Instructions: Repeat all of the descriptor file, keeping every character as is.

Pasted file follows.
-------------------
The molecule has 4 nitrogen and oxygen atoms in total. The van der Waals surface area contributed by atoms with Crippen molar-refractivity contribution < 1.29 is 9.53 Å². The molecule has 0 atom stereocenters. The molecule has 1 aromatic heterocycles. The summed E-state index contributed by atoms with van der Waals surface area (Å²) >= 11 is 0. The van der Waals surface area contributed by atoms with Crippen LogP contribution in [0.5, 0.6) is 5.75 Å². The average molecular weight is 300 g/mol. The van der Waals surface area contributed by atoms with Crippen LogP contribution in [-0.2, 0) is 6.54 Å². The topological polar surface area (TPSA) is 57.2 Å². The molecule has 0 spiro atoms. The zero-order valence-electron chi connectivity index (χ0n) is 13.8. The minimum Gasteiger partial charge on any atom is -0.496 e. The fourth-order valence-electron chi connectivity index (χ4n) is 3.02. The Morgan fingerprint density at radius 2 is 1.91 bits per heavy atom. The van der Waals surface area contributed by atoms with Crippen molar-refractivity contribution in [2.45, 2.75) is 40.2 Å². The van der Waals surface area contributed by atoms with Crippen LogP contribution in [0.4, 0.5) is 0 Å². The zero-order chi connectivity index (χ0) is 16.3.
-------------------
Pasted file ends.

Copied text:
The molecule has 4 nitrogen and oxygen atoms in total. The van der Waals surface area contributed by atoms with Crippen molar-refractivity contribution < 1.29 is 9.53 Å². The molecule has 0 atom stereocenters. The molecule has 1 aromatic heterocycles. The summed E-state index contributed by atoms with van der Waals surface area (Å²) >= 11 is 0. The van der Waals surface area contributed by atoms with Crippen LogP contribution in [0.5, 0.6) is 5.75 Å². The average molecular weight is 300 g/mol. The van der Waals surface area contributed by atoms with Crippen LogP contribution in [-0.2, 0) is 6.54 Å². The topological polar surface area (TPSA) is 57.2 Å². The molecule has 0 spiro atoms. The zero-order valence-electron chi connectivity index (χ0n) is 13.8. The minimum Gasteiger partial charge on any atom is -0.496 e. The fourth-order valence-electron chi connectivity index (χ4n) is 3.02. The Morgan fingerprint density at radius 2 is 1.91 bits per heavy atom. The van der Waals surface area contributed by atoms with Crippen molar-refractivity contribution in [2.45, 2.75) is 40.2 Å². The van der Waals surface area contributed by atoms with Crippen LogP contribution in [0.4, 0.5) is 0 Å². The zero-order chi connectivity index (χ0) is 16.3.